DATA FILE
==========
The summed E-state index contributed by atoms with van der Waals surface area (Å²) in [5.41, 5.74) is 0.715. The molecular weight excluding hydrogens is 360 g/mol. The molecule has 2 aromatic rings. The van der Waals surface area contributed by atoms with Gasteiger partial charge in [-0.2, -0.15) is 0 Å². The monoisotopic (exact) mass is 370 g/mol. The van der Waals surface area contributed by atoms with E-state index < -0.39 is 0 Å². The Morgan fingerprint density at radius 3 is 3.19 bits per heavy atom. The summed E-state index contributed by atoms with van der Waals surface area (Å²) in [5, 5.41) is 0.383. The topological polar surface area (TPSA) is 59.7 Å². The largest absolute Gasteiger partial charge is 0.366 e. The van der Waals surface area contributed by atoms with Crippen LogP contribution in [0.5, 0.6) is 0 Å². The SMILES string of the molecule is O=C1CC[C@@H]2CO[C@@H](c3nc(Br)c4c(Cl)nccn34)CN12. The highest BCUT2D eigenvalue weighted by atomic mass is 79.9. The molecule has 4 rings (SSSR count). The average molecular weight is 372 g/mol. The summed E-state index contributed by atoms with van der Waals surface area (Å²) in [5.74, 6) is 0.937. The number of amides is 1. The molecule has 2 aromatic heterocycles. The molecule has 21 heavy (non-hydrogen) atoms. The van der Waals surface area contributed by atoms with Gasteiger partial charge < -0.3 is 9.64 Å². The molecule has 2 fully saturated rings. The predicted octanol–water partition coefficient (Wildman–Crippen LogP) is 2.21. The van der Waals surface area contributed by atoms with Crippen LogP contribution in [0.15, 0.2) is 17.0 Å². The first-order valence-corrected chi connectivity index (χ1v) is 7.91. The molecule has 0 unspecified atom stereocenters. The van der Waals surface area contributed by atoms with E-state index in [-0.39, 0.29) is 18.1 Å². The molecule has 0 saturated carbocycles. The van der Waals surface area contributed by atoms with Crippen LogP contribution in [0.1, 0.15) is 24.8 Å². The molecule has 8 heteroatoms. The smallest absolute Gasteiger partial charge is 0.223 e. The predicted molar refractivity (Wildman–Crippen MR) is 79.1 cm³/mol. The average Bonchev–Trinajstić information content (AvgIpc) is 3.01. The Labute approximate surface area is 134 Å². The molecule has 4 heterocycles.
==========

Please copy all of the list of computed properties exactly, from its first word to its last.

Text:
The summed E-state index contributed by atoms with van der Waals surface area (Å²) in [5.41, 5.74) is 0.715. The molecular weight excluding hydrogens is 360 g/mol. The molecule has 2 aromatic rings. The van der Waals surface area contributed by atoms with Gasteiger partial charge in [-0.2, -0.15) is 0 Å². The monoisotopic (exact) mass is 370 g/mol. The van der Waals surface area contributed by atoms with E-state index < -0.39 is 0 Å². The Morgan fingerprint density at radius 3 is 3.19 bits per heavy atom. The summed E-state index contributed by atoms with van der Waals surface area (Å²) in [5, 5.41) is 0.383. The topological polar surface area (TPSA) is 59.7 Å². The largest absolute Gasteiger partial charge is 0.366 e. The van der Waals surface area contributed by atoms with Crippen LogP contribution in [0.5, 0.6) is 0 Å². The SMILES string of the molecule is O=C1CC[C@@H]2CO[C@@H](c3nc(Br)c4c(Cl)nccn34)CN12. The highest BCUT2D eigenvalue weighted by atomic mass is 79.9. The molecule has 4 rings (SSSR count). The average molecular weight is 372 g/mol. The summed E-state index contributed by atoms with van der Waals surface area (Å²) in [5.74, 6) is 0.937. The number of amides is 1. The molecule has 2 aromatic heterocycles. The molecule has 21 heavy (non-hydrogen) atoms. The van der Waals surface area contributed by atoms with Gasteiger partial charge < -0.3 is 9.64 Å². The molecule has 2 fully saturated rings. The predicted octanol–water partition coefficient (Wildman–Crippen LogP) is 2.21. The van der Waals surface area contributed by atoms with Crippen LogP contribution in [0.15, 0.2) is 17.0 Å². The first-order valence-corrected chi connectivity index (χ1v) is 7.91. The molecule has 0 unspecified atom stereocenters. The van der Waals surface area contributed by atoms with E-state index in [-0.39, 0.29) is 18.1 Å². The molecule has 0 saturated carbocycles. The van der Waals surface area contributed by atoms with Crippen LogP contribution in [0.1, 0.15) is 24.8 Å². The molecule has 8 heteroatoms. The smallest absolute Gasteiger partial charge is 0.223 e. The predicted molar refractivity (Wildman–Crippen MR) is 79.1 cm³/mol. The average Bonchev–Trinajstić information content (AvgIpc) is 3.01. The Labute approximate surface area is 134 Å². The molecule has 4 heterocycles.